We analyze the connection between productivity, pollution abatement expenditures, and

other measures of environmental regulation for plants in three industries (paper, oil, and steel).

We examine daia from 1979 to 1990, considering both total factor productivity levels and growth

rates. Plants with higher abatement cost levels have significantly lower productivity levels. The

magnitude of the impact is somewhat larger than expected: $1 greater abatement costs appears

to be associated with the equivalent of $1.74 in lower productivity for paper mills, $1.35 for oil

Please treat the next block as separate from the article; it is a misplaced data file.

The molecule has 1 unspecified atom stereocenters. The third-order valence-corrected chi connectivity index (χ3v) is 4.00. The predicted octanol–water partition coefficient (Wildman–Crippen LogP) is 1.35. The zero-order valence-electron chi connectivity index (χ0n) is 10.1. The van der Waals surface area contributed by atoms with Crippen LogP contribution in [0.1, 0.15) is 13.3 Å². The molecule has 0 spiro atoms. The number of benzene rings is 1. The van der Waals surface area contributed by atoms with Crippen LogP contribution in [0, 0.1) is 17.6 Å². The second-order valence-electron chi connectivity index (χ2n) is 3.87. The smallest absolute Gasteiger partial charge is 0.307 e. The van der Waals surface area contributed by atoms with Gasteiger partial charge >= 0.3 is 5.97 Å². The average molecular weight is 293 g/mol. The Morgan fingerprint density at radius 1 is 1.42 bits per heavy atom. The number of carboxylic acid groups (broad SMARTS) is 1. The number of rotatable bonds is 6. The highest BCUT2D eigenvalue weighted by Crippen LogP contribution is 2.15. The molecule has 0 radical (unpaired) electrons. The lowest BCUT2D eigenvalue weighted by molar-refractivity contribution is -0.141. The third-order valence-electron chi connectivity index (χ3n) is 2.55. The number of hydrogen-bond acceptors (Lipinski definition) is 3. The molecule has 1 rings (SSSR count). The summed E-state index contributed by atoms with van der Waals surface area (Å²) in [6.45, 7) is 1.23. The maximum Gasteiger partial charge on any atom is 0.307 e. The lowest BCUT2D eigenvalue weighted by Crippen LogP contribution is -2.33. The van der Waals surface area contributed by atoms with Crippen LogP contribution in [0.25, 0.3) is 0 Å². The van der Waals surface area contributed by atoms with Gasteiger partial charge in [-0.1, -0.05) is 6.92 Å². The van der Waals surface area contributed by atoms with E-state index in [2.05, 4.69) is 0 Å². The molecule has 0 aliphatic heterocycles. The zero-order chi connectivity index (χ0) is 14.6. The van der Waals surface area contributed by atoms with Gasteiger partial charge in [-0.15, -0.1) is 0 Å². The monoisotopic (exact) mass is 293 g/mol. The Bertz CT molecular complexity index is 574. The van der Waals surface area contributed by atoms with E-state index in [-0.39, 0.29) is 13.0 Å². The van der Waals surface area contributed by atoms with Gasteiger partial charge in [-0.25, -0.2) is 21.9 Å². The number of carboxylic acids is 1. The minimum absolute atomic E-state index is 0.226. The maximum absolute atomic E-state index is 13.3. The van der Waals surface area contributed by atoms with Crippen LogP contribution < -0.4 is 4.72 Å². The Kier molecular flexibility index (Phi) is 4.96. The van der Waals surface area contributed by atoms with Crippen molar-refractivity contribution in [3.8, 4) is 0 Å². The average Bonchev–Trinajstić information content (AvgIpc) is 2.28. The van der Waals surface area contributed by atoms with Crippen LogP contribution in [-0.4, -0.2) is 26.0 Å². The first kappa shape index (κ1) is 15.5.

refineries, and $3.28 for steel mills. However, these results apply only to variation across plants

in productivity levels. Estimates looking at productivity variation within plants over time, or

estimates using productivity growth rates show a smaller (and insignificant) relationship between

abatement costs and productivity. Other measures of environmental regulation faced by the

plants (compliance status, enforcement activity, and emissions) are not significandy related to